Health Security in America
How secure do you feel in your health and your ability to access the health care you need? Do you often have to choose between paying for healthcare and paying for basic necessities, like rent or groceries? Do you worry that Medicare will not be available for you when you retire?
We believe the answers to these questions are important for our nation's leaders and economic advisors to know and understand. In the United States, where access to health care is closely tied to employment, we believe your health security should be part of the evaluation of consumer confidence and the economic outlook for the country.
That's why we developed the first Health Security Index - to bring the issue of health security more fully into the national dialogue. The Index gauges perceptions and beliefs about individuals' ability to access the care they need and maintain their health, and it explores the degree to which those perceptions align with or diverge from confidence in the economy.
2009: More in U.S. Worried About their Health Care Costs than Losing their Jobs
Despite surging unemployment and continuing corporate layoffs, nearly twice as many U.S. adults are concerned about the rising cost of health care as are concerned about losing their jobs. Our nationally representative survey of 1,250 people found that 69 percent of U.S. adults said they were worried about the cost of health care, while just 37 percent expressed similar concern about staying employed. Our 2009 Health Security Index also found that:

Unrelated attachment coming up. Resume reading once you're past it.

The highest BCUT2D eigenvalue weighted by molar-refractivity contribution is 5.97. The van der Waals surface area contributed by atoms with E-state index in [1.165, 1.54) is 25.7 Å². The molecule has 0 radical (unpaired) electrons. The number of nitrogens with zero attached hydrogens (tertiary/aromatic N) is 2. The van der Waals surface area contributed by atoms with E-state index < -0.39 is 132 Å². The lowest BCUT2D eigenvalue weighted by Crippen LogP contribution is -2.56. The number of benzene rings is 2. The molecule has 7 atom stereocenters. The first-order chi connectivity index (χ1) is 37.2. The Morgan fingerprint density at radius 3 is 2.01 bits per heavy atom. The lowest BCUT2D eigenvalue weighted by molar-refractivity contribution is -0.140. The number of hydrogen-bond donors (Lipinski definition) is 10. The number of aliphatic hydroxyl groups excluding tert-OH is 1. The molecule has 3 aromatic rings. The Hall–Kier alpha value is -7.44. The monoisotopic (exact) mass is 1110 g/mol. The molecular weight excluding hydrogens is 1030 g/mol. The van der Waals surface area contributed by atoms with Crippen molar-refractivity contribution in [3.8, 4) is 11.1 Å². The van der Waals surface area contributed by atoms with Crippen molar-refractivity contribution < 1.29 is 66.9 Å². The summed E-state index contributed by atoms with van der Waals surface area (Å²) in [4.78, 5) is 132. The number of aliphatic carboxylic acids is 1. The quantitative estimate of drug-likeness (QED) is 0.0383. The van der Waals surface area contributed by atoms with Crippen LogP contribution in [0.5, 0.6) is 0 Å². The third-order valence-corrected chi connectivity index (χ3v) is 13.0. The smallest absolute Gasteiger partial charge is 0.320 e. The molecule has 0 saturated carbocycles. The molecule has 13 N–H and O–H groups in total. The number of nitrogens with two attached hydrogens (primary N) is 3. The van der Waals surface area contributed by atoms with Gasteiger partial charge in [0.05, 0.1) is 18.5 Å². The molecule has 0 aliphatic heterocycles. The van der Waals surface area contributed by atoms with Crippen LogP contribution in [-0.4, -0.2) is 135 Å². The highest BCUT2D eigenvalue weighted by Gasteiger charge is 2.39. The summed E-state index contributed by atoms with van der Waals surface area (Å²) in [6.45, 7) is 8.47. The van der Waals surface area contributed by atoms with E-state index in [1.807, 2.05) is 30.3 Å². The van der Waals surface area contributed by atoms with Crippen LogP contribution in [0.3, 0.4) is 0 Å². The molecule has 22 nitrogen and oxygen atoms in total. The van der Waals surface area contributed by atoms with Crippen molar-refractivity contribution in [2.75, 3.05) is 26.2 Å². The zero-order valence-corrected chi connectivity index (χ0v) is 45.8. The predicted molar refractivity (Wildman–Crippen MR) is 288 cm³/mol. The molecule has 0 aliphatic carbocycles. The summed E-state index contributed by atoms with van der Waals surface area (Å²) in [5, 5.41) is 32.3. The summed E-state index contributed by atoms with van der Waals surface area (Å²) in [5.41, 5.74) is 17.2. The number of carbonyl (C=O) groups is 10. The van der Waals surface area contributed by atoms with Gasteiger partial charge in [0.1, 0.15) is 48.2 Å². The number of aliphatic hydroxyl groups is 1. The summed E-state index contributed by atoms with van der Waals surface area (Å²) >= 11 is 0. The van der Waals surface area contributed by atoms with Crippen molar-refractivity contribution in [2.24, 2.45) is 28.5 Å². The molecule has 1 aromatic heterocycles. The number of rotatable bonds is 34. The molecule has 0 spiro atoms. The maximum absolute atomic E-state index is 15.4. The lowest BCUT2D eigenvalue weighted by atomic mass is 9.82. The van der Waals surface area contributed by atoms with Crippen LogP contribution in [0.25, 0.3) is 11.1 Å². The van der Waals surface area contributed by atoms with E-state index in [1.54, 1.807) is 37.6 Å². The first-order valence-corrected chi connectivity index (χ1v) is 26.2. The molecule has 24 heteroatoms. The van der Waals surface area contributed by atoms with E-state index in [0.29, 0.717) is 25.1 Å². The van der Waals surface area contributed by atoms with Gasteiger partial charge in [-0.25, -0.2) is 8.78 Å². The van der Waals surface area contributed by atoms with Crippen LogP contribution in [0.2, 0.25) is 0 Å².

For the first time more than half (51%) of U.S. adults believe the nation's health care system is getting worse.
One in five U.S. adults (20%) have had to choose between buying medicine and paying for other necessities, like groceries or heat for their homes.
The majority of adults in the U.S. (59%) believe we need universal health care in America, even if it means increasing taxes.
Those who work for small businesses are significantly less secure than those who work for large businesses.
Three out of four of those closest to retirement age (50-64 years old) are worried that Medicare will not be available to them.
Lack of Affordability Keeps National Health Security Low
The CHW Health Security Index is a composite score of public perceptions about individuals' ability to access the services they need to maintain their personal sense of health. The nation's overall sense of health security has remained consistently low over the past three years, with a score of 65 out of 100 in 2009, down from 66 in 2008 and 2007. This stability is due primarily to adults' overall confidence in the quality of care available to them, their ability to access that care, and their generally positive sense of personal health.
Concerns about affordability are responsible for keeping the Index low and fully 83 percent of the population believes that making health care affordable for every member of society should be one of Congress' most important issues in the coming year. Watch our Profiles in Health Security to see first hand the degree to which affordability is a major concern for people in the U.S. today.
You can also download our 2009 Health Security Index Report or view the full data presentation.
For more information, contact us at email@example.com or at 415-438-5507.